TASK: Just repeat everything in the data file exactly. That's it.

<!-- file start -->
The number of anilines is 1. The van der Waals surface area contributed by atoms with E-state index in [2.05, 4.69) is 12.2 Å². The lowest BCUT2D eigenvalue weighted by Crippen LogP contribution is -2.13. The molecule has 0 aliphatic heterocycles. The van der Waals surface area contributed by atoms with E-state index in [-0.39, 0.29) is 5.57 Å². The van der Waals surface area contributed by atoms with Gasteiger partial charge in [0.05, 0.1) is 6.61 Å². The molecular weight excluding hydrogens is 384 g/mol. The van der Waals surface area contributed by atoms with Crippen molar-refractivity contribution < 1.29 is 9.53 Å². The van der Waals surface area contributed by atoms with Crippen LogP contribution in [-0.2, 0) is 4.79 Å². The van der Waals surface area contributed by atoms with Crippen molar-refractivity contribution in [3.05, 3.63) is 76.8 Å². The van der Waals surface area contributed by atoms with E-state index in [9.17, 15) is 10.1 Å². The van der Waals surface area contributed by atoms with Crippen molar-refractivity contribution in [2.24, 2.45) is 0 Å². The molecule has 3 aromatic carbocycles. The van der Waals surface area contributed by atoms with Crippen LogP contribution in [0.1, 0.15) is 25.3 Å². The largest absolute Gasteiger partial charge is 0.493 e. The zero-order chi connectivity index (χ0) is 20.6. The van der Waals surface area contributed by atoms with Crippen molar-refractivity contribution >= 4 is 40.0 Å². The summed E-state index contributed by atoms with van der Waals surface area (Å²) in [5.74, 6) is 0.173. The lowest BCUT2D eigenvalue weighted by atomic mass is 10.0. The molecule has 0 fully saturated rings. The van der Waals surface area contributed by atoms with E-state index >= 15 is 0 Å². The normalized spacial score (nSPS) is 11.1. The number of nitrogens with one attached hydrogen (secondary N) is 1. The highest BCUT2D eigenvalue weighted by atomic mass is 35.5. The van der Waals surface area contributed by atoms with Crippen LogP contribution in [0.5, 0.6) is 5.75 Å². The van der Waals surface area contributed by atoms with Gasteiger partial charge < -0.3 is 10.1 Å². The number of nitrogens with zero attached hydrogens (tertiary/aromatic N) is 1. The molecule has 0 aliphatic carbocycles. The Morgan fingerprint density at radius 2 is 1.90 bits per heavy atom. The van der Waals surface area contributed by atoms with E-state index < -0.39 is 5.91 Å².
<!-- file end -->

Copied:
The number of anilines is 1. The van der Waals surface area contributed by atoms with E-state index in [2.05, 4.69) is 12.2 Å². The lowest BCUT2D eigenvalue weighted by Crippen LogP contribution is -2.13. The molecule has 0 aliphatic heterocycles. The van der Waals surface area contributed by atoms with E-state index in [-0.39, 0.29) is 5.57 Å². The van der Waals surface area contributed by atoms with Gasteiger partial charge in [0.05, 0.1) is 6.61 Å². The molecular weight excluding hydrogens is 384 g/mol. The van der Waals surface area contributed by atoms with Crippen molar-refractivity contribution < 1.29 is 9.53 Å². The van der Waals surface area contributed by atoms with Crippen LogP contribution in [-0.2, 0) is 4.79 Å². The van der Waals surface area contributed by atoms with Crippen molar-refractivity contribution in [3.05, 3.63) is 76.8 Å². The van der Waals surface area contributed by atoms with E-state index in [9.17, 15) is 10.1 Å². The van der Waals surface area contributed by atoms with Crippen molar-refractivity contribution in [2.24, 2.45) is 0 Å². The molecule has 3 aromatic carbocycles. The van der Waals surface area contributed by atoms with Crippen LogP contribution in [0.1, 0.15) is 25.3 Å². The largest absolute Gasteiger partial charge is 0.493 e. The zero-order chi connectivity index (χ0) is 20.6. The van der Waals surface area contributed by atoms with Crippen molar-refractivity contribution >= 4 is 40.0 Å². The summed E-state index contributed by atoms with van der Waals surface area (Å²) in [5.74, 6) is 0.173. The lowest BCUT2D eigenvalue weighted by atomic mass is 10.0. The molecule has 0 fully saturated rings. The van der Waals surface area contributed by atoms with E-state index >= 15 is 0 Å². The normalized spacial score (nSPS) is 11.1. The number of nitrogens with one attached hydrogen (secondary N) is 1. The highest BCUT2D eigenvalue weighted by atomic mass is 35.5. The van der Waals surface area contributed by atoms with Crippen LogP contribution in [0.5, 0.6) is 5.75 Å². The van der Waals surface area contributed by atoms with Gasteiger partial charge < -0.3 is 10.1 Å². The number of nitrogens with zero attached hydrogens (tertiary/aromatic N) is 1. The molecule has 0 aliphatic carbocycles. The Morgan fingerprint density at radius 2 is 1.90 bits per heavy atom. The van der Waals surface area contributed by atoms with E-state index < -0.39 is 5.91 Å².